Hayabusa2 re-entry capsule to touch down in South Australia
The Japan Aerospace Exploration Agency’s (JAXA) Hayabusa2 asteroid explorer is set to return to Earth, with the sample return capsule scheduled to land in South Australia’s Woomera Prohibited Area later this year.
JAXA’s asteroid explorer, Hayabusa2, is on an asteroid sample-return mission that started on 3 December 2014, from Japan’s Tanegashima Space Center. The 3.5-year voyage spanned nearly 3.2 billion kilometres (over 8,000 times the average distance from Earth to the moon). The explorer finally reached Ryugu asteroid on 27 June 2018.
Since September 2018, Hayabusa2 has deployed one lander and two rovers to Ryugu’s surface to investigate the asteroid. Impressively, Hayabusa2 also completed two sample collections, on 21 February 2019 and 11 July 2019.
Hayabusa2 plans to depart Ryugu in December 2019, the return trip is expected to take a year with retrieval operations planned to occur in the South Australian desert area of Woomera.
On 13 June 2010, Hayabusa (JAXA’s first asteroid sample-return mission) successfully returned to Earth after landing on a small asteroid named Itokawa. It was retrieved from the Woomera Prohibited Area, with the Australian government and JAXA working closely to ensure the re-entry activities were safe.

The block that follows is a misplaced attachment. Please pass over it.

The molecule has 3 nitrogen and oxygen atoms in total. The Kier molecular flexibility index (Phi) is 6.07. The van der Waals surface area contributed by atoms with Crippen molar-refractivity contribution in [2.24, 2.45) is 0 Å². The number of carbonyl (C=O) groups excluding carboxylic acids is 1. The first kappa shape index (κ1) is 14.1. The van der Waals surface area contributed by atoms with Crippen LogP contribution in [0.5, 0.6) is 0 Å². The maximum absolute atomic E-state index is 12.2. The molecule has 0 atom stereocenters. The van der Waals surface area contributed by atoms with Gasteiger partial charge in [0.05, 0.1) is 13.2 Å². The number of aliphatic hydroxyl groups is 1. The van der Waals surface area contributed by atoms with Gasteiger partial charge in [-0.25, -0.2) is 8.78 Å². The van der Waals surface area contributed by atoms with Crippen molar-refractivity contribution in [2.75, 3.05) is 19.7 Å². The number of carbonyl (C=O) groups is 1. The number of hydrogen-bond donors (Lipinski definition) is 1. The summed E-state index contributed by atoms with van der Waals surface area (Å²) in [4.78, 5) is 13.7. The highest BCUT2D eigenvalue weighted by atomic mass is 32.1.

The sample return capsule will land in Australia’s Woomera Prohibited Area on 6 December 2020. The capsule has samples from the 4.5-billion-year-old asteroid Ryugu on board. This is the first ever sub-surface asteroid sample to return to Earth.
Dr Megan Clark AC, head of the Australian Space Agency, commented on the importance of this collaboration.
"This is an exciting mission; our regulatory role is to ensure the safety of space activities. More broadly, we have been supporting JAXA by co-ordinating efforts across the Commonwealth and South Australian government to plan for the sample capsule’s recovery and return to Japan," Dr Clark explained.
By studying the sample, scientists will gain insights into the origin and evolution of the solar system. This may also help scientists relate to our oceans and life formed here on Earth.
The two space agencies are working in close co-operation to realise this mission. This international co-operation is being carefully planned through the added challenges caused by COVID-19.
JAXA will continue operations for the safe return of Hayabusa2 and the recovery of the capsule.
Receive the latest developments and updates on Australia’s space industry direct to your inbox. Subscribe today to Space Connect here.